The study concludes that the choice between traditional and online education depends on specific course objectives and participant expectations. Regardless of the mode of education, the active participation and engagement of learners are crucial for professional success. As the field of physiotherapy education continues to evolve, ongoing research and innovation are vital to improve the overall learning experience and ensure optimal outcomes for lifelong learners in the healthcare field.


Download data is not yet available.

Benton AD, Benton DC. Evolution of physiotherapy scholarship: A comparative bibliometric analysis of two decades of English published work. Physiother Res Int. 2019;24(2):e1760. doi: 10.1002/pri.1760. DOI: https://doi.org/10.1002/pri.1760   Google Scholar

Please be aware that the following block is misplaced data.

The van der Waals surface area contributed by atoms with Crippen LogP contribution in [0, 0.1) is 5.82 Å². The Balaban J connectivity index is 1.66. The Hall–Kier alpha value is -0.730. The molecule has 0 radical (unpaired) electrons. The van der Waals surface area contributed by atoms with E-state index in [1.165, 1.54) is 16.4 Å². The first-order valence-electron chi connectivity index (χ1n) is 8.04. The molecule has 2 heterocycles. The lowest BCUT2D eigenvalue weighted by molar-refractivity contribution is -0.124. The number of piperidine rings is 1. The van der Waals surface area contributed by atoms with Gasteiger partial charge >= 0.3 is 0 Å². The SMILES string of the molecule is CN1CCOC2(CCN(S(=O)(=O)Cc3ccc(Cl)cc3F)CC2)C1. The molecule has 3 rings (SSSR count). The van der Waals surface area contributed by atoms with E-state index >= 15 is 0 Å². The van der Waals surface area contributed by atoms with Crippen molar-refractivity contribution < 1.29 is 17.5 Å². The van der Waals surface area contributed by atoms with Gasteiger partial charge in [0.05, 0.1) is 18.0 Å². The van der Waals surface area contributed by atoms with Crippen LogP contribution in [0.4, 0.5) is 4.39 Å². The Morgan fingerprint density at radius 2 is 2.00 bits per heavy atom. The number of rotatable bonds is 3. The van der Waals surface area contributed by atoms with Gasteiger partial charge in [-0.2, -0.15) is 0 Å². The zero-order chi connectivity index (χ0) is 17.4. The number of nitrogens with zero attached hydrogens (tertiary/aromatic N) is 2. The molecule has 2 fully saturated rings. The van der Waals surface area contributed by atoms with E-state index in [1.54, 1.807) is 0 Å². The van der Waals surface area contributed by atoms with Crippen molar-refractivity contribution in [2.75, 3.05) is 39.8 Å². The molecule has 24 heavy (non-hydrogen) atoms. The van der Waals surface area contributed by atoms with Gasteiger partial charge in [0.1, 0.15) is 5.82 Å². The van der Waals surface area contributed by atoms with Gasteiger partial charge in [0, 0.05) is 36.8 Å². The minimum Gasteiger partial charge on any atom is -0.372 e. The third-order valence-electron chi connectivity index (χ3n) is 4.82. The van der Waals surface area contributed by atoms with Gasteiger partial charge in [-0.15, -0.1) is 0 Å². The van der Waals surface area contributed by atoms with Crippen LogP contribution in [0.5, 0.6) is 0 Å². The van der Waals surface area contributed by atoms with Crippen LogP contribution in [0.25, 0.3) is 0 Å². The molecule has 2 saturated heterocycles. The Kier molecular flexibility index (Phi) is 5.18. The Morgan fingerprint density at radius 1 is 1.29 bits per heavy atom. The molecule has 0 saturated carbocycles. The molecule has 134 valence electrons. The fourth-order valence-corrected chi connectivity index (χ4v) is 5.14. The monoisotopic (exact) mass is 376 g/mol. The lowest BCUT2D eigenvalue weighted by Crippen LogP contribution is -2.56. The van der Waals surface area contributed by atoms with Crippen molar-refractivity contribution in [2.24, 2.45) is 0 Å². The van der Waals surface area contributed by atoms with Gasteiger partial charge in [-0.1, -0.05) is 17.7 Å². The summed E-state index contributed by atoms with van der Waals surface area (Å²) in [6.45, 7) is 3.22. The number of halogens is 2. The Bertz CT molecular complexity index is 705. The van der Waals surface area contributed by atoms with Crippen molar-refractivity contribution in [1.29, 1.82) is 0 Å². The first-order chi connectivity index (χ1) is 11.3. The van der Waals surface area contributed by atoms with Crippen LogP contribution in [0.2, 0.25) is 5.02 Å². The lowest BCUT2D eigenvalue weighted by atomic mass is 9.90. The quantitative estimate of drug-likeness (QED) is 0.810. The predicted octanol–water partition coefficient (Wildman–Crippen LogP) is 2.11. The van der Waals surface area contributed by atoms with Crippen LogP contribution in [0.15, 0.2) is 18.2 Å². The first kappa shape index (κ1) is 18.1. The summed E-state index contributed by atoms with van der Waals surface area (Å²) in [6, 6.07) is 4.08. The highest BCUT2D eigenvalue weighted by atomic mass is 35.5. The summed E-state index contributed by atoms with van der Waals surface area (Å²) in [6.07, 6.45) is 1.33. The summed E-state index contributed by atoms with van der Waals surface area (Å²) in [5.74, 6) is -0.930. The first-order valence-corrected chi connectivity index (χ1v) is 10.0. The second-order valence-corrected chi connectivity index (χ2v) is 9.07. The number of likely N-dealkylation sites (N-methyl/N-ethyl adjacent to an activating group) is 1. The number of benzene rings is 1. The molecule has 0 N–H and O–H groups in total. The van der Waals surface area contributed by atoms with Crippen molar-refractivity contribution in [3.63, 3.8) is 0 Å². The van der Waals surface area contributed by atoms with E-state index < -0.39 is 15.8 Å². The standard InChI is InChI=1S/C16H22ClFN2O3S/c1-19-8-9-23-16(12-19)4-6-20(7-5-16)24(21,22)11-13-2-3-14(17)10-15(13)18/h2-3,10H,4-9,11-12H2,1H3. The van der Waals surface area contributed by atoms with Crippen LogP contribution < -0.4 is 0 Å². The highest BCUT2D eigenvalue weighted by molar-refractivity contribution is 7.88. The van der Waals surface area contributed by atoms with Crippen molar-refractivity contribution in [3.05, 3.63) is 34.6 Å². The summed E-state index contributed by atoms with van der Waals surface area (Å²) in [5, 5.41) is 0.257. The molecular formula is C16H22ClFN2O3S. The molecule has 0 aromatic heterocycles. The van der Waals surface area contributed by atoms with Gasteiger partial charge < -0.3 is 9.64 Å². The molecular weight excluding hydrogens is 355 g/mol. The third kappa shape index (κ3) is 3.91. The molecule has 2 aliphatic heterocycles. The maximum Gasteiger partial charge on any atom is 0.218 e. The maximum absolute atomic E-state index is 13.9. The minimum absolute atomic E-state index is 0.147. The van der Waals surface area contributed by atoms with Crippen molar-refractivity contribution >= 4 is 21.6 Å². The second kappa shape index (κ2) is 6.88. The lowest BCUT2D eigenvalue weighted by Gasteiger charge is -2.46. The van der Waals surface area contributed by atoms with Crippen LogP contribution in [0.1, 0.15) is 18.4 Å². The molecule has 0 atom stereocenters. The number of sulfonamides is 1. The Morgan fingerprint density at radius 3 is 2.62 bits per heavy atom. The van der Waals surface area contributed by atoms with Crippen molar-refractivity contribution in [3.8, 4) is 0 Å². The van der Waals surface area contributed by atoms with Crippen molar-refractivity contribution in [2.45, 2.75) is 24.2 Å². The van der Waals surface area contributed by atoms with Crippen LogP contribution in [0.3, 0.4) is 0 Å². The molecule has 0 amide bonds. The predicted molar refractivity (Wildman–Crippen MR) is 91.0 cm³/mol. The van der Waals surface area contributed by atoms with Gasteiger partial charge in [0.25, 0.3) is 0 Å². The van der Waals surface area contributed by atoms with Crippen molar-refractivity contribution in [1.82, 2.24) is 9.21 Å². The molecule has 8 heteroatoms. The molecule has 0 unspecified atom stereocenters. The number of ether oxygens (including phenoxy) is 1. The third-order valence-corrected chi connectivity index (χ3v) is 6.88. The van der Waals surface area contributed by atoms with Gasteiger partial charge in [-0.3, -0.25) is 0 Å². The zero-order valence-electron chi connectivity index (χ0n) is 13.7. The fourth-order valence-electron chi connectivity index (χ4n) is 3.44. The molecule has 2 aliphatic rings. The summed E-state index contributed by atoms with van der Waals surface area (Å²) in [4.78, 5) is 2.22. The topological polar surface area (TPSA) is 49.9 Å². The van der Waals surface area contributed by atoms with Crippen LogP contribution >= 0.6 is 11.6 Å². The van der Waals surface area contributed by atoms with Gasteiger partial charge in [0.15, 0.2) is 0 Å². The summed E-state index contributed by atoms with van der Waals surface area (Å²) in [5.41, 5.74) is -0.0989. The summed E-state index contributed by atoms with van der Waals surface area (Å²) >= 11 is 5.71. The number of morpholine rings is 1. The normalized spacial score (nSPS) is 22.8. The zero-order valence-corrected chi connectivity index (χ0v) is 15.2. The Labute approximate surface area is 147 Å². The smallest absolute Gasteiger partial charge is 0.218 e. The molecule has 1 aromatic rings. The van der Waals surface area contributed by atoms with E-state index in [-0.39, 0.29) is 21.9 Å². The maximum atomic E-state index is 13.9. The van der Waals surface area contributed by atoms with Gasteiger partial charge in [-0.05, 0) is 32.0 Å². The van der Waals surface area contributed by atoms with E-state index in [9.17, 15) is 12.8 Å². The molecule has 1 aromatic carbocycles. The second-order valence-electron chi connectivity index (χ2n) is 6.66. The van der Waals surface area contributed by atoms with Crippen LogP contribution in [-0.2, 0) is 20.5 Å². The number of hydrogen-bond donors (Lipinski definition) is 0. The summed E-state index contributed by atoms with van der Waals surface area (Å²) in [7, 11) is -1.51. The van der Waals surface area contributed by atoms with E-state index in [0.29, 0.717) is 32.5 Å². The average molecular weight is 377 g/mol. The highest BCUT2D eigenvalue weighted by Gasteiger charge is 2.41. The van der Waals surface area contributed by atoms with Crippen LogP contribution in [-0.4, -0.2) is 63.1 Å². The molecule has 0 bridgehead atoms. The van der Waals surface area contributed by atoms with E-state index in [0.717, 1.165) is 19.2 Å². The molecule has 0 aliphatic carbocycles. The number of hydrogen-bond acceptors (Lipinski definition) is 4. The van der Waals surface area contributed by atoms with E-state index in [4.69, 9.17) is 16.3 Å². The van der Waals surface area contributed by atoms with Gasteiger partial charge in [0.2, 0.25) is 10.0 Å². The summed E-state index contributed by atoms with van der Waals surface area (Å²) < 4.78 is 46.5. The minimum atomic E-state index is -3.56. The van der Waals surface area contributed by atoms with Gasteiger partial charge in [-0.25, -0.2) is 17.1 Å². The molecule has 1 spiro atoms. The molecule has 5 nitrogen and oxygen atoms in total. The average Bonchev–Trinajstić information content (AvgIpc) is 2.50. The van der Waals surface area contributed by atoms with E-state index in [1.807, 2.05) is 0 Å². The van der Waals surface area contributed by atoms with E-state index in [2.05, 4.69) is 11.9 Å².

Frank JR, Snell LS, Cate OT, et al. Competency-based medical education: theory to practice. Med Teach. 2010;32(8):638-645. doi: 10.3109/0142159X.2010.501190. DOI: https://doi.org/10.3109/0142159X.2010.501190   Google Scholar

Pinto WA, Rossetti HB, Araújo A, et al. Impacto de um programa de educação continuada na qualidade assistencial oferecida pela fisioterapia em terapia intensiva [Impact of a continuous education program on the quality of assistance offered by intensive care physiotherapy]. Rev Bras Ter Intensiva. 2014;26(1):7-12. doi:10.5935/0103-507x.20140002. DOI: https://doi.org/10.5935/0103-507X.20140002   Google Scholar

Ranganathan H, Singh DKA, Kumar S, et al. Readiness towards online learning among physiotherapy undergraduates. BMC Med Educ. 2021;21(1):376. doi: 10.1186/s12909-021-02803-8. DOI: https://doi.org/10.1186/s12909-021-02803-8   Google Scholar